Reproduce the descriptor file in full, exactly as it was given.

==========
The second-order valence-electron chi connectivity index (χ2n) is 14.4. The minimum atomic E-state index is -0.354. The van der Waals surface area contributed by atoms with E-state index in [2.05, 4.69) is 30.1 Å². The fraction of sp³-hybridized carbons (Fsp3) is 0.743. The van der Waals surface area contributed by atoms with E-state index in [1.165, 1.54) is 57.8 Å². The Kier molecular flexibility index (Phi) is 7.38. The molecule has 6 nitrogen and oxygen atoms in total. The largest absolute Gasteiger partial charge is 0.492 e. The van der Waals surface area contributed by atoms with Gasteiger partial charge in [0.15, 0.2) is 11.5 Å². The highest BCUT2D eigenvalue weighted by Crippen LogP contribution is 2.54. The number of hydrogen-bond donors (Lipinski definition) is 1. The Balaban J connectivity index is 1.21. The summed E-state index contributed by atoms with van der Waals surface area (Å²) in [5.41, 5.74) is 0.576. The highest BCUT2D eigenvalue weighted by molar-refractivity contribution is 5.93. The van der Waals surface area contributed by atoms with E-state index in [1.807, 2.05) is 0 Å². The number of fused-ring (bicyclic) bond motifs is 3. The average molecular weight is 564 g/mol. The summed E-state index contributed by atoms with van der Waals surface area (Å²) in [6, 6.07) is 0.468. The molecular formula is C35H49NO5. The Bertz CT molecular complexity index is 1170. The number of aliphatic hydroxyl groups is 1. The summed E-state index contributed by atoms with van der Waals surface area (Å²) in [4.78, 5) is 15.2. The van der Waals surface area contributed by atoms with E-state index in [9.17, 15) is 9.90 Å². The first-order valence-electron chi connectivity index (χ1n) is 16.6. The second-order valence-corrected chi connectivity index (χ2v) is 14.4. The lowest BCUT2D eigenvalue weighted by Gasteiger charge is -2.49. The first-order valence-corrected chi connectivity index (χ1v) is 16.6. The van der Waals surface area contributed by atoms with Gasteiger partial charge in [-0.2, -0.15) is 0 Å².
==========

The second-order valence-electron chi connectivity index (χ2n) is 14.4. The minimum atomic E-state index is -0.354. The van der Waals surface area contributed by atoms with E-state index in [2.05, 4.69) is 30.1 Å². The fraction of sp³-hybridized carbons (Fsp3) is 0.743. The van der Waals surface area contributed by atoms with E-state index in [1.165, 1.54) is 57.8 Å². The Kier molecular flexibility index (Phi) is 7.38. The molecule has 6 nitrogen and oxygen atoms in total. The largest absolute Gasteiger partial charge is 0.492 e. The van der Waals surface area contributed by atoms with Gasteiger partial charge in [0.15, 0.2) is 11.5 Å². The highest BCUT2D eigenvalue weighted by Crippen LogP contribution is 2.54. The number of hydrogen-bond donors (Lipinski definition) is 1. The Balaban J connectivity index is 1.21. The summed E-state index contributed by atoms with van der Waals surface area (Å²) in [5.41, 5.74) is 0.576. The highest BCUT2D eigenvalue weighted by molar-refractivity contribution is 5.93. The van der Waals surface area contributed by atoms with E-state index in [1.807, 2.05) is 0 Å². The number of fused-ring (bicyclic) bond motifs is 3. The average molecular weight is 564 g/mol. The summed E-state index contributed by atoms with van der Waals surface area (Å²) in [6, 6.07) is 0.468. The molecular formula is C35H49NO5. The Bertz CT molecular complexity index is 1170. The number of aliphatic hydroxyl groups is 1. The summed E-state index contributed by atoms with van der Waals surface area (Å²) in [4.78, 5) is 15.2. The van der Waals surface area contributed by atoms with E-state index in [9.17, 15) is 9.90 Å². The first-order valence-electron chi connectivity index (χ1n) is 16.6. The second-order valence-corrected chi connectivity index (χ2v) is 14.4. The lowest BCUT2D eigenvalue weighted by Gasteiger charge is -2.49. The first-order valence-corrected chi connectivity index (χ1v) is 16.6. The van der Waals surface area contributed by atoms with Gasteiger partial charge in [-0.2, -0.15) is 0 Å².